Based in Seville, where Flamenco was born

Barcelona Flamenco Ballet

Barcelona Flamenco Ballet fuses three dance styles with which we are all familiar – jazz, contemporary and, of course, flamenco – although the integration of the three results in a totally innovative onstage presence. Creating a tension so electric, the metallic tapping sounds of the dancers’ footwork endure in one’s ears, leaving us questioning: what does it mean to be ‘reborn’ in this production?

One interpretation of ‘reborn’ in Barcelona Flamenco Ballet is that of reconstruction. The dancers are constantly reconstructing the ambiances they produce onstage. They build up a movement, or a rhythm, with repetitive, vigorous motions – and then break it, instantly stopping, rupturing the established order, then beginning again, with a new movement, a new rhythm. In this way the rhythm itself is ‘reborn’ – constantly renewing the dynamics of the performance, keeping it fresh and alive. These transitions from the exuberant outpourings of passion to quiet moments of intimacy mean that the production is constantly in fluctuation, in a process of reinvention.

We also see the performers being ‘reborn’ through their discovery and claiming of flamenco. Initially, their formal, tight clothing restricts and restrains them. They are prevented from moving freely, every motion they make is stiff. However, as the music grows, they find a harmony between their bodies and the music – like the flamenco has helped them rediscover a part of themselves, a new part which they have been able to liberate.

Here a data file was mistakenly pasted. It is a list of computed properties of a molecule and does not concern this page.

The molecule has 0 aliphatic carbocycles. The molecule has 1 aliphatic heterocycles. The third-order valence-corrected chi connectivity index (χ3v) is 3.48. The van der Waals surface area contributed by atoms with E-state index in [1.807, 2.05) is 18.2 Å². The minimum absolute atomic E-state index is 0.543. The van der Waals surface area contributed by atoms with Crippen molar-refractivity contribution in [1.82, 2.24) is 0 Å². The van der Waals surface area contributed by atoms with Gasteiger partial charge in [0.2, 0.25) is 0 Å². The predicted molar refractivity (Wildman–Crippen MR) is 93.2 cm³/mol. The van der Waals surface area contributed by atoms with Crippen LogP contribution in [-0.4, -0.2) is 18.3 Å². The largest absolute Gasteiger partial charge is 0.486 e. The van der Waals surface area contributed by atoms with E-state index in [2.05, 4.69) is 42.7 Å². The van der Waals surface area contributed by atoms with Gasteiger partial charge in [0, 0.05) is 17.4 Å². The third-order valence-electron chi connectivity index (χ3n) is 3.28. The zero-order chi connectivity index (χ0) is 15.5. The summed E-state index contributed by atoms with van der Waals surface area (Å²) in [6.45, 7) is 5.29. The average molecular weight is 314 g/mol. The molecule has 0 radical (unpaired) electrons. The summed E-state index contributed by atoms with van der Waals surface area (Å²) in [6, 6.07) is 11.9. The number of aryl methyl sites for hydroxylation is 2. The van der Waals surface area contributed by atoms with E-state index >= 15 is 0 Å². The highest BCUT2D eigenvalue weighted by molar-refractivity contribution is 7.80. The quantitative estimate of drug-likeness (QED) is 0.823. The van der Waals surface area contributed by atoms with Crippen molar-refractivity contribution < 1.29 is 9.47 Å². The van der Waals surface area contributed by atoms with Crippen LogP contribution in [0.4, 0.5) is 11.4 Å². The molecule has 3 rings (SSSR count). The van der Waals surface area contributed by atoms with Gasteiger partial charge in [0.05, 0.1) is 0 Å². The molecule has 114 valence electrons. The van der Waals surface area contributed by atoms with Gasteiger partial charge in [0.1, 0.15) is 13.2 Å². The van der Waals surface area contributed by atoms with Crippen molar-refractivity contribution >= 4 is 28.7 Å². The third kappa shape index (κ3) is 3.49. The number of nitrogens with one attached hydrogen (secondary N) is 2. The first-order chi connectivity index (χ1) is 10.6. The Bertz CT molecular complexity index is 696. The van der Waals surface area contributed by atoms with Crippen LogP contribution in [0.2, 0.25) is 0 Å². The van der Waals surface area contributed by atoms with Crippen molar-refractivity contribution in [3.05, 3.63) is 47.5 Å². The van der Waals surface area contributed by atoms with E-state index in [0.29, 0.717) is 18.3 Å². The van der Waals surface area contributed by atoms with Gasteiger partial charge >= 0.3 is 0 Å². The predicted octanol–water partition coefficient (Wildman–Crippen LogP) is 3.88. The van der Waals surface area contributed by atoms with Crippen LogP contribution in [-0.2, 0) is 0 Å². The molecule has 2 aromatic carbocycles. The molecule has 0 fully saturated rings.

Moreover, the relationship between performers and audience is found to be ‘reborn’ or reclaimed throughout Barcelona Flamenco Ballet. Due to their initial reserve, the boundaries between artist and spectator are rigid; fixed – audience are aware that it is a staged performance they are watching. However, as their performing and spirits become more liberated, the dancers and musicians open up a stronger dialogue with the audience. They become more casual and conversational with the audience. It is like the performer’s natural personality is able to come to the surface – now untainted from any distinctive ‘performer mask’. Consequently, the audience respond in a corresponding trajectory – engaging with how the performers move and with what they say. So in this way, not only are the performers reborn – but do spectators manage to find a sense of reinvention too?

Barcelona Flamenco Ballet, in its monumental grandeur, possesses a symbolic, almost expressionist aspect, which is seen in its evocative use of colour. Blue stage lighting is used to highlight the quieter moments, when a dancer is performing solo – to represent solitude and reflecting the performer’s finding peace within themselves. A dark, black stage, lit by a single spotlight, portrays a moment of tension building, often with added smoke for emphasis. Most significantly, the dramatic red effects engender a sense of the unusual, the strange, or the uncanny. Red connotes a diverse number of meanings and symbols: danger, passion, fear, pain, blood – all characteristics of Spain as a nation and Spanish identity. In this way, Barcelona Flamenco Ballet is not just a dance performance – but a work of art.

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